Consumers today are spoiled for choice when it comes to service channels.
And it’s no surprise that social is a staple of customer care today.
Say goodbye to the era of phone queues or endless email chains. Immediate and accessible, social media provides a much-needed direct line between buyers and businesses.
Heck, you’re probably already working with customers via social or have reached out to a company yourself.
In this guide, we’ll highlight how brands can create a seamless social media support strategy.
Breaking down social customer service vs. customer care
“Social customer service” and “social customer care” are often used interchangeably. They aren’t the same, though.
Before we get into the nitty-gritty, let’s make a quick distinction:
Customer service is generally a passive but responsive field. A customer comes to you with a question or issue. You respond. Simple enough, right?
Customer care is about proactively meeting your customers’ needs. In terms of social customer care, that means:
- Having a self-service help center
- Educating customers about your product via social content
- Interacting with customers on a consistent basis (even before they make a purchase)
- Having answers and information on-hand before someone reaches out
- Offering personalized service that goes beyond automated responses
In short, social customer care is differentiated from service in that it starts before a customer reaches out to you about a product or service. This means you not only respond to complaints but you also reward compliments.
The not-so-hidden value of social customer care
The customer experience plays an important role in the longevity of any business.
Brand loyalty. Sales. Customer retention and advocacy.
All of the above are tied directly to your approach to social media customer care. Below are some big-picture benefits of giving extra attention to your social interactions:
Make your positive interactions public
According to Statista, 47% of US consumers have a more favorable view of brands that respond to customer questions or complaints on social media.
Social customer care not only addresses the customer that you’re interacting with but also anyone who might be a witness to your exchanges.
Responding to all direct questions lets customers know that you’re watching and actively listening to them. It’s all out there for the world to see.
In a way, social media customer care is a springboard for increased sales and brand loyalty for brands. Companies that have a fast response time tend to get a lot of shout-outs which practically serve as free advertising.
Create a stronger sense of customer loyalty
Not only is enforcing a positive brand image a major win from great social customer service but so is brand loyalty. It makes sense that happier customers drive repeat sales, right?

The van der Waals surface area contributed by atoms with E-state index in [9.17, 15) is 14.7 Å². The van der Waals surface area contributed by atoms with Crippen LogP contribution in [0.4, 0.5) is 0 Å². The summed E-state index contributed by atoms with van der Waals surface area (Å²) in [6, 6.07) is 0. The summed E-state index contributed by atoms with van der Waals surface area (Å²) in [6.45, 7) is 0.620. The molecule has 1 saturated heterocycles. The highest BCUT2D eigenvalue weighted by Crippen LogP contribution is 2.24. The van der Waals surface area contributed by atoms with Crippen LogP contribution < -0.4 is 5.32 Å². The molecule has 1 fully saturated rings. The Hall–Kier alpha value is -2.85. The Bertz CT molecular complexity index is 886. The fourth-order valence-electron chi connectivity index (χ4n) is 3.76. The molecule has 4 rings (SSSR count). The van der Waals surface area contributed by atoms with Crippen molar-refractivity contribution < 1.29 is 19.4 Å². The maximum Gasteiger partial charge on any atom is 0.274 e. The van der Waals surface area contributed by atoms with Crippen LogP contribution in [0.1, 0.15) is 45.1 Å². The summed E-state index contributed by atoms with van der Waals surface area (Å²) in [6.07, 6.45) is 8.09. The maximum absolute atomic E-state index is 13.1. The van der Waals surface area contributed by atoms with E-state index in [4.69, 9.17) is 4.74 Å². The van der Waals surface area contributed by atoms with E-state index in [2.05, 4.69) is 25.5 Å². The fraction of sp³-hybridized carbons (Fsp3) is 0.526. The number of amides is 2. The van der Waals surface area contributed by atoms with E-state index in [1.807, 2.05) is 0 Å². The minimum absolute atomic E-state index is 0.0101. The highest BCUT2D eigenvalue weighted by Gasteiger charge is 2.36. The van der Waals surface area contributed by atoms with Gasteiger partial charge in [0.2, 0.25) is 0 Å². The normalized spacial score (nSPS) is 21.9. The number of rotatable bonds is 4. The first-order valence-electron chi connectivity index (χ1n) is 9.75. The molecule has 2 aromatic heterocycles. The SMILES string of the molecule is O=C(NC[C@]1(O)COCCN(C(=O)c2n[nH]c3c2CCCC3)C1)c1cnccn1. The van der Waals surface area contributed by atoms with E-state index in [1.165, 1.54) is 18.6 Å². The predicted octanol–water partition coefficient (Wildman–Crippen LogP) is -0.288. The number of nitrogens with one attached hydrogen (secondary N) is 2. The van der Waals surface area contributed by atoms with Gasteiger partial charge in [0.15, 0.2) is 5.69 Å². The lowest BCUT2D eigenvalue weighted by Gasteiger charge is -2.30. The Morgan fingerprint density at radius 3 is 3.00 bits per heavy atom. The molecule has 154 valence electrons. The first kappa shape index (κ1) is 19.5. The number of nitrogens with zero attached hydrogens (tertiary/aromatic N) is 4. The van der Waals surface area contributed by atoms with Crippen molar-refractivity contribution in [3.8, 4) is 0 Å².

Meet (and exceed) your customers’ expectations
If nothing else, you can keep a better pulse on what your customers want and expect from you. Uncovering trends opens you up to opportunities to improve your product or service, social customer care goes hand in hand with building customer relationships.
Thank you for actually saying something! I really appreciate it
— Malik (@malikth32) March 31, 2021
What tools matter most for social media customer service and care?
Some brands just aren’t equipped to handle customer comments on social media.
The good news is that there are plenty of tools that can help.
But the necessary tools for social media customer service vary based on the size of the company. A single-location bakery might make do with free tools while a multinational brand needs a more robust solution.
To start, conduct a self-audit to see how many incoming messages are customer care-related. Are you dealing with a few per day? Dozens or more? Understanding the volume will help you determine what you’ll need.
What do you use to respond to customers? Are you using the native Twitter app and Facebook Messenger app? Do you find yourself constantly rotating between apps and wasting time navigating through them?
To manage incoming messages, you need a way to track them all so you can respond in a timely manner. For free options, each network has its own app.
Facebook’s single inbox compiles Messenger, Facebook posts and Instagram comments into one view. You can also create a free chatbot to be used for Facebook Messenger. This is useful if you have a high volume of the same type of questions.
If you’re dealing with a volume of messages split across multiple networks, a single view that aggregates messages in one place like Sprout Social’s Smart Inbox means less app switching and more focus on responses.